The two candidates hoping to be France’s next president are making a final push for votes on the last day of campaigning before Sunday’s election.
Centrist Emmanuel Macron – who has a substantial lead in opinion polls – is visiting the southern city of Rodez.
His far-right rival, Marine Le Pen, was heckled as she arrived at Reims cathedral, in northern France.
Mr Macron said that he had already decided who his prime minister would be, if he were elected on Sunday.
The former economy minister implied that the person themselves did not know. His prime minister would reflect the spirit of renewal he had built, Mr Macron added.
He also said that he would introduce an element of proportional representation for elections to France’s National Assembly within his first year in office.
Ms Le Pen, who stepped aside as leader of the National Front (FN) to fight the election, has already announced that her prime minister would be the mainstream nationalist Nicolas Dupont-Aignan, who was defeated in the first round.
Ms Le Pen met representatives of a police trade union in the morning, before travelling to Reims cathedral.
Footage from outside the cathedral showed crowds of protesters, who were students or supporters of Mr Macron or defeated far-left candidate Jean-Luc Mélenchon, shouting slogans hostile to Ms Le Pen.
The candidate condemned the protest, tweeting (in French): “Mr Macron’s supporters are violent everywhere, even in Reims cathedral, symbolic and sacred place. No dignity.”
An ecclesiastical visit was also on the agenda for her rival – Mr Macron posted video of himself touring Rodez cathedral, referencing “our thousand-year history”.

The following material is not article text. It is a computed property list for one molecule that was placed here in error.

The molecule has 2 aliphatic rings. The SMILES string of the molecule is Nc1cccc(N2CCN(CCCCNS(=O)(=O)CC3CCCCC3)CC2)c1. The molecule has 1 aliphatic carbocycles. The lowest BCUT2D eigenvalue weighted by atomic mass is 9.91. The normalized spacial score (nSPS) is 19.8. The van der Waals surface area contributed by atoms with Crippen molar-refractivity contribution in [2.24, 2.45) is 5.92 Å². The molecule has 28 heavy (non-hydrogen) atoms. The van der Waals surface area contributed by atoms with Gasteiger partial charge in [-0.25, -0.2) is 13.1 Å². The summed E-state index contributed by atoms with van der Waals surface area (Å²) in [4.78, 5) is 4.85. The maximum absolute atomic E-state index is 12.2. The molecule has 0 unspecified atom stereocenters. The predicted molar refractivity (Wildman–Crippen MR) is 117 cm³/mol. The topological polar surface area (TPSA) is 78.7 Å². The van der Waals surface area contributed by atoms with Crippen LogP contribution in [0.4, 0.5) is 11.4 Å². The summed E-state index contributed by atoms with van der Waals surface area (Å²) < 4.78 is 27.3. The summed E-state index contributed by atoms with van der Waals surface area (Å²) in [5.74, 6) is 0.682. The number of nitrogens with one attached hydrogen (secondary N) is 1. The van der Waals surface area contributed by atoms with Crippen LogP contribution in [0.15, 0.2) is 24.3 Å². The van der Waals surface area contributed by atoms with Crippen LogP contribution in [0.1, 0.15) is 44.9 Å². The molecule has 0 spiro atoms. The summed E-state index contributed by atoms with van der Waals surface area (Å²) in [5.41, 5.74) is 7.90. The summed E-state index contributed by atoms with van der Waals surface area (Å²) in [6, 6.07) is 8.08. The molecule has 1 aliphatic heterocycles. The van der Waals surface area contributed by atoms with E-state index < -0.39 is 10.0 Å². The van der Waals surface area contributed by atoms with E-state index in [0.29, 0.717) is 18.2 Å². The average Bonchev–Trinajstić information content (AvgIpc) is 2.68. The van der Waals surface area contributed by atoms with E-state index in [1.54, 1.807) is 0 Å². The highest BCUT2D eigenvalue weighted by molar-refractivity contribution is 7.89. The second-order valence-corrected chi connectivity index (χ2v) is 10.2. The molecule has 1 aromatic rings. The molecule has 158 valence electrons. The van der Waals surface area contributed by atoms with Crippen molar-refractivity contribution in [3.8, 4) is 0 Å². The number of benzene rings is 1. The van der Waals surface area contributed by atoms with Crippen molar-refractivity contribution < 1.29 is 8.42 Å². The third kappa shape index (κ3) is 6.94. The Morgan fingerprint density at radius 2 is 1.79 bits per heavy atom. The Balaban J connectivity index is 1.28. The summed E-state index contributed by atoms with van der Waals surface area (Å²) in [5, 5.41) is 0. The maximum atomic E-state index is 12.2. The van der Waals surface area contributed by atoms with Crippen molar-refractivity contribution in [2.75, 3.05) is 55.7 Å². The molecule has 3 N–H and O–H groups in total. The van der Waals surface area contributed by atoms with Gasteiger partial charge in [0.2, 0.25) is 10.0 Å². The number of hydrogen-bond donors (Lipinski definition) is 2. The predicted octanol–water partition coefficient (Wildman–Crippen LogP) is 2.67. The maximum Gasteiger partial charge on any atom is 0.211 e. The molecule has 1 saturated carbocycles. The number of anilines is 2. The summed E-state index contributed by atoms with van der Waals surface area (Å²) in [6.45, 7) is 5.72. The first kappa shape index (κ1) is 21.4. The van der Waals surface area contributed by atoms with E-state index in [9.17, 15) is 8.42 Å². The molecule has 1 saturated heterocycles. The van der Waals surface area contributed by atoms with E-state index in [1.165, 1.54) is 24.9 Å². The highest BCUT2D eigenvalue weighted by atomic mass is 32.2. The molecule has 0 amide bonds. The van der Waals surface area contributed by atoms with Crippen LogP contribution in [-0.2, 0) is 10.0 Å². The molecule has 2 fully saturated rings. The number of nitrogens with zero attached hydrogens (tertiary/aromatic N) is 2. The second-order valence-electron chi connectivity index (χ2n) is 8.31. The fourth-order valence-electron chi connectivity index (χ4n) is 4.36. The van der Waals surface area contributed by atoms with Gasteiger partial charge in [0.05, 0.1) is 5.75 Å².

Mr Dupont-Aignan said on Friday that Emmanuel Macron was “a dangerous candidate” for France.
Ms Le Pen, interviewed on RTL, said Mr Macron’s decisions would lead to the dissolution of France, with “migratory submersion” and “social devastation”.
Meanwhile, Mr Macron filed a lawsuit over online rumours that he had a secret bank account in the Caribbean.
He has strongly denied the allegations, which were mentioned by Ms Le Pen in Wednesday evening’s rancorous final TV debate between the two contenders.
An opinion poll by the Odoxa Institute for France Info predicted Sunday’s election would have the lowest turnout of any second-round presidential vote in France since 1969. The institute reported that far-left voters were particularly unlikely to vote.
On Friday the campaign group Greenpeace unfurled a large banner with an anti-FN message from the Eiffel Tower in central Paris.
What happens after Sunday?
Mr Macron and Ms Le Pen came top of the 11 candidates in total who participated in the first round of voting on 23 April.
While the outcome of Sunday’s second round should be clear that evening, the results will be officially proclaimed by France’s constitutional council on Thursday, 11 May.
Sunday, 14 May, marks the end of outgoing President François Hollande’s term, and is the latest possible date for the inauguration and official transfer of power to his successor.
Mr Hollande, of the Socialist Party (PS), chose not to stand for a second five-year term due to his unpopularity.
While Mr Macron served in Mr Hollande’s cabinet, he is not a member of the PS and has formed his own political movement, En Marche! (On the move).